Disgraced sprinter Ben Johnson is to mark 25 years since his infamous 100m Olympics by launching a global anti-doping campaign in London.
Johnson, who failed a drugs test after winning the 100m at the Seoul Olympics on September 24 1988, has arrived in the UK at the start of a world tour to launch a new anti-doping initiative.
He will promote a campaign, called 'Choose The Right Track' which has been launched by the sportswear company SKINS, which has also been active in calling for a reform of cycling following the Lance Armstrong scandal.
Johnson, who is not being paid for his participation, will tour his home country of Canada as well as the United States, Australia and Japan culminating in a visit to the Jamsil Olympic Stadium in Seoul on September 24.
SKINS chairman Jaimie Fuller will use the campaign to propose a number of changes to the anti-doping system, including setting up an athlete support council to advise sportsmen and women.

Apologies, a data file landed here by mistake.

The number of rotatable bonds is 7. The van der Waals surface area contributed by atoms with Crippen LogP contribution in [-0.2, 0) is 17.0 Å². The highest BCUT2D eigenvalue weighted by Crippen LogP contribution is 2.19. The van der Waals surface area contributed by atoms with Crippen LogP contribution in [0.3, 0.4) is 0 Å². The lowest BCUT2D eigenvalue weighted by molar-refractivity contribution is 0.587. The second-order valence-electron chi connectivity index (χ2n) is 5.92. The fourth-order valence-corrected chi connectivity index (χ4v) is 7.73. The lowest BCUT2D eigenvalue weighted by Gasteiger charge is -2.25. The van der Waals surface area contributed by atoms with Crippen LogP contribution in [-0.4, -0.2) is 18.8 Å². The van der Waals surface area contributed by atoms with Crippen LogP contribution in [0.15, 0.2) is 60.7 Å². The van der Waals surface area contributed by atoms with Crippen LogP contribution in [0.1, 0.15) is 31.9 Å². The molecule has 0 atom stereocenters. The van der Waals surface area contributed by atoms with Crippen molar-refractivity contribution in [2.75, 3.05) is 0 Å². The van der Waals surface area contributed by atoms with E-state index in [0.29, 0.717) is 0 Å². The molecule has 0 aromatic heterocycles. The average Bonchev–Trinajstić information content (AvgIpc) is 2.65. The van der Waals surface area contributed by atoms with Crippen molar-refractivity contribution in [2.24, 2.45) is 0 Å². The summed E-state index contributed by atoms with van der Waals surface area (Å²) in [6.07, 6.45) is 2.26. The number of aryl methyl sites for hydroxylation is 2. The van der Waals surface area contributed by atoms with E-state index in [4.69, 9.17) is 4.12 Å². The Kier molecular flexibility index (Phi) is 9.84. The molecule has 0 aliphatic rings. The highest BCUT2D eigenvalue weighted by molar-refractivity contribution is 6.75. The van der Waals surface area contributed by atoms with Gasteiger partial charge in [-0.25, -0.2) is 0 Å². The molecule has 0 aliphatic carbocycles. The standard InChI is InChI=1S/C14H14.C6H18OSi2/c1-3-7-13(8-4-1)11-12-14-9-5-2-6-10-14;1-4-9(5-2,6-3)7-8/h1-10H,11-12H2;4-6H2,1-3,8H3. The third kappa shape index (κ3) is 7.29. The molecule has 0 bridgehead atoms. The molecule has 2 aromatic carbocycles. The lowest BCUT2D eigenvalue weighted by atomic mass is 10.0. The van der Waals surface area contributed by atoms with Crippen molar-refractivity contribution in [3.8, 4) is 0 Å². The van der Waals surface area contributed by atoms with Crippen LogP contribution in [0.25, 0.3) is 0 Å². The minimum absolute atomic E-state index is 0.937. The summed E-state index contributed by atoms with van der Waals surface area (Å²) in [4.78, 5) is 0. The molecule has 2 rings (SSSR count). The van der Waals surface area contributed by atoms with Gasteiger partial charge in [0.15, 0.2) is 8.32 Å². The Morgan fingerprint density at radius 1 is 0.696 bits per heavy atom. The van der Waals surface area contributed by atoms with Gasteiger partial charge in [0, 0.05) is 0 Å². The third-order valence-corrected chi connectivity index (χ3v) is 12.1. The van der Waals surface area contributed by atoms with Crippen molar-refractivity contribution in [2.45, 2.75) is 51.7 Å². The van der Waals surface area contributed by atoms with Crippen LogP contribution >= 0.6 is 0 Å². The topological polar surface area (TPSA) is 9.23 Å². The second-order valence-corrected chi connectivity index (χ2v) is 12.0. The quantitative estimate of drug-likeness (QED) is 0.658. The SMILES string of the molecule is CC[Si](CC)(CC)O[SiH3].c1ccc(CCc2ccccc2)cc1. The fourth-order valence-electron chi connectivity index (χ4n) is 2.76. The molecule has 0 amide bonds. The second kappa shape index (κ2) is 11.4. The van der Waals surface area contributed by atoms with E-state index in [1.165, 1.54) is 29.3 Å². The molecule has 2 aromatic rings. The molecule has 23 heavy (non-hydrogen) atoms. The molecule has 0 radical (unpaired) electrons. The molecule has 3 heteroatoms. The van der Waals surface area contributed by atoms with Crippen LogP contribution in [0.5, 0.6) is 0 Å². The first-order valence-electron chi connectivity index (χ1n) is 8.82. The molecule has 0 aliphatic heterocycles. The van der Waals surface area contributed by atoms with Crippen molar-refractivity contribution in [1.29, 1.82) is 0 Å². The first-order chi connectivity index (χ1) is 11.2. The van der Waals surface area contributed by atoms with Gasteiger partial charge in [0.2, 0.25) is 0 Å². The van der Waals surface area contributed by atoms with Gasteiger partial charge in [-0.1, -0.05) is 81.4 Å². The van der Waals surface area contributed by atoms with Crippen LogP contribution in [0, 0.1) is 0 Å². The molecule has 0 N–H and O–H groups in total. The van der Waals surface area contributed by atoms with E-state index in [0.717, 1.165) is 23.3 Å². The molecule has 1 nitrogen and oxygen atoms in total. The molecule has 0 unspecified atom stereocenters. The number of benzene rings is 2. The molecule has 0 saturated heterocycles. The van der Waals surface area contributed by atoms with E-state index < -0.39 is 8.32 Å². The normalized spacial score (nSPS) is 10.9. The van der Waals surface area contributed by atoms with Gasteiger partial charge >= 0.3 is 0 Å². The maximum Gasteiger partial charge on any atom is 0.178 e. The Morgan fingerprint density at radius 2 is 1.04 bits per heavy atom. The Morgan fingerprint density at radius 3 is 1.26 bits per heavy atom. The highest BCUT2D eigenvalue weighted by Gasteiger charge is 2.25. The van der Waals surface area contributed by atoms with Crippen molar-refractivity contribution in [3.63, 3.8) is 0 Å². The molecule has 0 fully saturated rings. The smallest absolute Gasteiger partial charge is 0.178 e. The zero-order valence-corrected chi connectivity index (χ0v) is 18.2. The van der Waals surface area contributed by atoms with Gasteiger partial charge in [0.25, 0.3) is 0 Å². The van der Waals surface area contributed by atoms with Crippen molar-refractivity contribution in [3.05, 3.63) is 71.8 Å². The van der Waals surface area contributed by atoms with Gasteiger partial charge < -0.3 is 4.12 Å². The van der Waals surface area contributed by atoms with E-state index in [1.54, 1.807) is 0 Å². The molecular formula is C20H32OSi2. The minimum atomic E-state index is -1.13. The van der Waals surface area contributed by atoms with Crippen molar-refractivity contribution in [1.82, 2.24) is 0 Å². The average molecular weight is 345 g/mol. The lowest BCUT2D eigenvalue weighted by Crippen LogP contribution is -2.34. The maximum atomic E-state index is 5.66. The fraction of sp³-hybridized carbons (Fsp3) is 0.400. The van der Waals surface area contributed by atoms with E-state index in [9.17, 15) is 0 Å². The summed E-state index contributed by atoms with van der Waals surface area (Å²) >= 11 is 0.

Fuller said: "Ben personified the modern era of doping but after 25 years, he's now in the best position to publicise this campaign.
"As an athlete, he had no outside help when he needed it and the athlete support council is something he can definitely relate to.
"After a quarter of a century, there remains a complete lack of trust between the athletes and administrators and the ASC would assist in bridging the gap."
Johnson's world record-breaking time was erased from the record books following his positive test, and the USA's Carl Lewis was given the gold medal instead, with Britain's Linford Christie receiving silver.